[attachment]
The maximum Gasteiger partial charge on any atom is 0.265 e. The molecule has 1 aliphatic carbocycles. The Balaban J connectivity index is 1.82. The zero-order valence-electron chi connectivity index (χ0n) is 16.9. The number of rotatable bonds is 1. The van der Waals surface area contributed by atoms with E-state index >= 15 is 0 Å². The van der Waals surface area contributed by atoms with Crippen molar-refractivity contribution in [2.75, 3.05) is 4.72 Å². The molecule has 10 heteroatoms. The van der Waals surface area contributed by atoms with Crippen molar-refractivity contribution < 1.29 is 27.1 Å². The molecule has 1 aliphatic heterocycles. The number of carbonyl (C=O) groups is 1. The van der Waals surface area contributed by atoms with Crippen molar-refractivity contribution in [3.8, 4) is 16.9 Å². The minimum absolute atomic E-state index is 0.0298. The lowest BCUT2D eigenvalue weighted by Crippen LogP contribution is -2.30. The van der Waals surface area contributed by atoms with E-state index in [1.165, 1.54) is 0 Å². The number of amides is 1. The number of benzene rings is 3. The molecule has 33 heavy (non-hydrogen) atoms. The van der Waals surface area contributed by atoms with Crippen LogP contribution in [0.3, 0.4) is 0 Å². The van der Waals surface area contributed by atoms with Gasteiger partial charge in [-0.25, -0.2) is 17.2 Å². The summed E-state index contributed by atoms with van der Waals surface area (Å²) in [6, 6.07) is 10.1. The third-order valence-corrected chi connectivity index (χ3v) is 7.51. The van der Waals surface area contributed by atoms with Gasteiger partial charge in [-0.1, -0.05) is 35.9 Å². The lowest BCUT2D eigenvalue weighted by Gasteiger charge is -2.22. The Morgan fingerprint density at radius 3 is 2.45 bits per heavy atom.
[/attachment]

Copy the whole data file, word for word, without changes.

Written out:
The maximum Gasteiger partial charge on any atom is 0.265 e. The molecule has 1 aliphatic carbocycles. The Balaban J connectivity index is 1.82. The zero-order valence-electron chi connectivity index (χ0n) is 16.9. The number of rotatable bonds is 1. The van der Waals surface area contributed by atoms with E-state index >= 15 is 0 Å². The van der Waals surface area contributed by atoms with Crippen molar-refractivity contribution in [2.75, 3.05) is 4.72 Å². The molecule has 10 heteroatoms. The van der Waals surface area contributed by atoms with Crippen molar-refractivity contribution < 1.29 is 27.1 Å². The molecule has 1 aliphatic heterocycles. The number of carbonyl (C=O) groups is 1. The van der Waals surface area contributed by atoms with Crippen molar-refractivity contribution in [3.8, 4) is 16.9 Å². The minimum absolute atomic E-state index is 0.0298. The lowest BCUT2D eigenvalue weighted by Crippen LogP contribution is -2.30. The van der Waals surface area contributed by atoms with E-state index in [1.165, 1.54) is 0 Å². The number of amides is 1. The number of benzene rings is 3. The molecule has 33 heavy (non-hydrogen) atoms. The van der Waals surface area contributed by atoms with Crippen LogP contribution in [0.3, 0.4) is 0 Å². The van der Waals surface area contributed by atoms with Gasteiger partial charge in [-0.25, -0.2) is 17.2 Å². The summed E-state index contributed by atoms with van der Waals surface area (Å²) in [6, 6.07) is 10.1. The third-order valence-corrected chi connectivity index (χ3v) is 7.51. The van der Waals surface area contributed by atoms with Gasteiger partial charge in [-0.1, -0.05) is 35.9 Å². The lowest BCUT2D eigenvalue weighted by Gasteiger charge is -2.22. The Morgan fingerprint density at radius 3 is 2.45 bits per heavy atom.